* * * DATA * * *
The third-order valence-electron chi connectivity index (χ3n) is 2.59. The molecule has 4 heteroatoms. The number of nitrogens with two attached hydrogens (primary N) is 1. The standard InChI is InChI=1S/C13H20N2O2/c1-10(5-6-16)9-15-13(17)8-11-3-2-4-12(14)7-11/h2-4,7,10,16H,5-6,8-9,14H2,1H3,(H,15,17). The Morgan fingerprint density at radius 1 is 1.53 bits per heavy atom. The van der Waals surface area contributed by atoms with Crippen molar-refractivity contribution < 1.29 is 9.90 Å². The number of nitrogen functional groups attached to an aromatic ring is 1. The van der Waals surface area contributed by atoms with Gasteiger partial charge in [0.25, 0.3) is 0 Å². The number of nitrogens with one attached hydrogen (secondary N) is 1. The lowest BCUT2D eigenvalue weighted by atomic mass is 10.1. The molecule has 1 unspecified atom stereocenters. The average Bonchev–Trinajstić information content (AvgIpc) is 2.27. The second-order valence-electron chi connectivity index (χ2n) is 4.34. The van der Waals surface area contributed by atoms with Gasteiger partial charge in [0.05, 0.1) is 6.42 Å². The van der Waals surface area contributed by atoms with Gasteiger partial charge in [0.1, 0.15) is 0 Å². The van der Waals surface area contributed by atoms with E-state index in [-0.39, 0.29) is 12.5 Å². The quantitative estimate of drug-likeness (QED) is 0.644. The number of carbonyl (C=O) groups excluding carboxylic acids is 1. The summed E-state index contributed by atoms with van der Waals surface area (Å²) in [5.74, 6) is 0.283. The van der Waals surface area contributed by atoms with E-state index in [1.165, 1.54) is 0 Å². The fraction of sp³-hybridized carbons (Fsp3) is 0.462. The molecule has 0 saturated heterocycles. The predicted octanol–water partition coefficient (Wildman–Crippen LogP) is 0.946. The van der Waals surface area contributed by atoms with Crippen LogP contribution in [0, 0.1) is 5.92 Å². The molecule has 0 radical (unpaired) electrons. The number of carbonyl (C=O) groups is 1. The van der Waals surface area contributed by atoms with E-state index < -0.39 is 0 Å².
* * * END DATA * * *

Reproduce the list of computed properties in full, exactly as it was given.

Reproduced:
The third-order valence-electron chi connectivity index (χ3n) is 2.59. The molecule has 4 heteroatoms. The number of nitrogens with two attached hydrogens (primary N) is 1. The standard InChI is InChI=1S/C13H20N2O2/c1-10(5-6-16)9-15-13(17)8-11-3-2-4-12(14)7-11/h2-4,7,10,16H,5-6,8-9,14H2,1H3,(H,15,17). The Morgan fingerprint density at radius 1 is 1.53 bits per heavy atom. The van der Waals surface area contributed by atoms with Crippen molar-refractivity contribution < 1.29 is 9.90 Å². The number of nitrogen functional groups attached to an aromatic ring is 1. The van der Waals surface area contributed by atoms with Gasteiger partial charge in [0.25, 0.3) is 0 Å². The number of nitrogens with one attached hydrogen (secondary N) is 1. The lowest BCUT2D eigenvalue weighted by atomic mass is 10.1. The molecule has 1 unspecified atom stereocenters. The average Bonchev–Trinajstić information content (AvgIpc) is 2.27. The second-order valence-electron chi connectivity index (χ2n) is 4.34. The van der Waals surface area contributed by atoms with Gasteiger partial charge in [0.05, 0.1) is 6.42 Å². The van der Waals surface area contributed by atoms with Gasteiger partial charge in [0.1, 0.15) is 0 Å². The van der Waals surface area contributed by atoms with E-state index in [-0.39, 0.29) is 12.5 Å². The quantitative estimate of drug-likeness (QED) is 0.644. The number of carbonyl (C=O) groups excluding carboxylic acids is 1. The summed E-state index contributed by atoms with van der Waals surface area (Å²) in [5.74, 6) is 0.283. The van der Waals surface area contributed by atoms with E-state index in [1.165, 1.54) is 0 Å². The fraction of sp³-hybridized carbons (Fsp3) is 0.462. The molecule has 0 saturated heterocycles. The predicted octanol–water partition coefficient (Wildman–Crippen LogP) is 0.946. The van der Waals surface area contributed by atoms with Crippen LogP contribution in [0, 0.1) is 5.92 Å². The molecule has 0 radical (unpaired) electrons. The number of carbonyl (C=O) groups is 1. The van der Waals surface area contributed by atoms with E-state index < -0.39 is 0 Å².